To see if Shipping Pass is right for you, try a day free trial. Although stand-alone ice grippers ultimately offer more traction because they have more spikes to dig into the ice, we still found the Glava to be a real step up over the other winter boots in ice traction, and you can apply the BUGweb to other footwear, too. Ballistic nylon upper Upper:
If you live in a place where temperatures regularly plunge below 0 degrees Fahrenheit, 40 degrees above zero really does start feeling like T-shirt and sandals weather. Good winter boots will last for years, so if your current footwear still keeps your feet warm and dry and fits well, you have no need to replace it.
But old boots that have seen a lot of use will eventually start leaking as the waterproof liners deteriorate over time, insulating less effectively as the insulating material degrades or providing less support as the material in the midsole breaks down. All of our testing took place in a region of the state known as Southcentral, with daytime temperatures that typically ranged from 0 to 25 degrees Fahrenheit, depending on the day.
All told, we spent about a month testing, amassing a total of hours of testing and research across our seven testers. For our update, we also tested boots in freezing temperatures and along icy sidewalks in New York City.
We scoured the Internet for reliable expert reviews and owner input on which boots were good enough to be put to the test. When it came to serious outdoor gear, some of our best sources included OutdoorGearLab , SectionHiker , and customer reviews from outdoors retailers like REI. In a few cases, we chose to test new models from manufacturers that regularly draw raves to see how the newest models stood up against the old standards.
We evaluated each pair of boots in a series of three tests. In the first test, we packed all the boots up to the instep in tubs of ice and used a temperature gun to measure how quickly the internal temperature dropped at three-minute intervals. The goal was to eliminate the body heat produced by feet from the equation while comparing how well the boots protected against heat loss to a cold surface the ice.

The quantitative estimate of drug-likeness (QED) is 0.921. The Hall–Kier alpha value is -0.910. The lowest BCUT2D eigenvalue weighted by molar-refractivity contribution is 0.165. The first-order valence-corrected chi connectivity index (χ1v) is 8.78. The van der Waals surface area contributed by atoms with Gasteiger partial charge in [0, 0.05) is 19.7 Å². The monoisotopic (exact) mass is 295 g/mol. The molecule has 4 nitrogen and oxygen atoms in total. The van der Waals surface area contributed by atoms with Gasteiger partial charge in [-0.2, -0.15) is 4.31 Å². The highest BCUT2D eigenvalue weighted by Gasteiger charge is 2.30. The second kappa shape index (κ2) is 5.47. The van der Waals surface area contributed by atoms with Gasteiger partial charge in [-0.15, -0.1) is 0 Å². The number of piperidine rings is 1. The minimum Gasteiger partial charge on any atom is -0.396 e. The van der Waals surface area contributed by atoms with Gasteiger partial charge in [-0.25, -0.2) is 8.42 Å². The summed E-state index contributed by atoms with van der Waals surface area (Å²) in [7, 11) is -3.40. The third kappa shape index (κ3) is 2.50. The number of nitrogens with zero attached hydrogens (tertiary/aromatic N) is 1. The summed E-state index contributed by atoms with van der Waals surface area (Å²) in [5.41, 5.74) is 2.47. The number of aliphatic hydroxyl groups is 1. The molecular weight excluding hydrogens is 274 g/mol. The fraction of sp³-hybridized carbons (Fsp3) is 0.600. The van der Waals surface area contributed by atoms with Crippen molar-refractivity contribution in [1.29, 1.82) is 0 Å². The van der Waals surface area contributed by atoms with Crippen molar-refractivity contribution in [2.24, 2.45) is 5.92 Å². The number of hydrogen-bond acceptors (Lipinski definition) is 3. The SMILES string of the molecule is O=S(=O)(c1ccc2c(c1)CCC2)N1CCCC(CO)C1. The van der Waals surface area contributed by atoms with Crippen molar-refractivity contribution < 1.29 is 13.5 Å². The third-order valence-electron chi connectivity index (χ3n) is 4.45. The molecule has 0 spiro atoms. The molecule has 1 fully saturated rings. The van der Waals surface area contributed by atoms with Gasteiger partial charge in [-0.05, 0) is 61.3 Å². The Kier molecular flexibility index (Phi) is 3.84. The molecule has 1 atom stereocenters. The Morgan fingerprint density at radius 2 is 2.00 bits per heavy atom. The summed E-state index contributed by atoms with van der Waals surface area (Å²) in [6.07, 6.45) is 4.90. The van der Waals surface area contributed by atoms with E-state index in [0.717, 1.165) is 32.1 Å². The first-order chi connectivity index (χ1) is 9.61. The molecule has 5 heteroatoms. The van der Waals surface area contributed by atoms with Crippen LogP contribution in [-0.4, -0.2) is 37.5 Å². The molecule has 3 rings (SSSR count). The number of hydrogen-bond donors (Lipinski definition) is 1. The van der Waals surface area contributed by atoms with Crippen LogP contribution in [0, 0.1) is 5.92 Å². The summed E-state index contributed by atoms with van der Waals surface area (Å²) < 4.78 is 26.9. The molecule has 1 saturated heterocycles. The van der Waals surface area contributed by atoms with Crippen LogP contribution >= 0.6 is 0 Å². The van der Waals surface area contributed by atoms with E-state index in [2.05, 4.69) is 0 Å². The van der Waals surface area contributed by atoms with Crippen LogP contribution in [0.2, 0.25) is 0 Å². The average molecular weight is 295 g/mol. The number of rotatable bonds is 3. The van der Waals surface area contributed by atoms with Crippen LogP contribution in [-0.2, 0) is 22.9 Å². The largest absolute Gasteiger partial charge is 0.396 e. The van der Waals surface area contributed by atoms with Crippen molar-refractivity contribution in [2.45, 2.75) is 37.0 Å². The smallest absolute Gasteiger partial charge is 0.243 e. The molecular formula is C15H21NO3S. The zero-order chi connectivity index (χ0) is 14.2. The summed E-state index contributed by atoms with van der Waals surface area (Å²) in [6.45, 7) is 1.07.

The ice served two purposes: The test evolved to include deep knee bends and other movements designed to stress the places where a boot is most likely to leak with repeated wear and use, and we declared the test over once a boot started to leak, which happened to some degree in about half the cases. To be completely clear, although all but two of the boots we tested were meant to be waterproof, we deliberately designed this test to push them all well beyond any reasonable expectations of performance.
An insulated version that we tested for this guide, the Muck Boot Arctic Excursion Mid , showcased just how well this type of boot works in wet conditions, shining even on the wet decks of an Alaskan boat in subfreezing temperatures. Our last—and arguably most important—test involved taking each pair of boots for a walk on both city streets and outdoor trails. Each boot went through at least two or three miles of walk-testing, although in many cases they had quite a bit more, with testers continuing until they felt they had amassed enough information for a confident opinion.
The Durand Polar WP provides excellent traction on most winter surfaces, can easily take you down to zero degrees of temperature, and offers a fit that suits most feet, although some people will need to size up. The waterproofing is also excellent, except for a small vent in the tongue that lets water in. Finally, this boot is also flexible enough to walk in easily but gives more structure and support than the town boots we evaluated.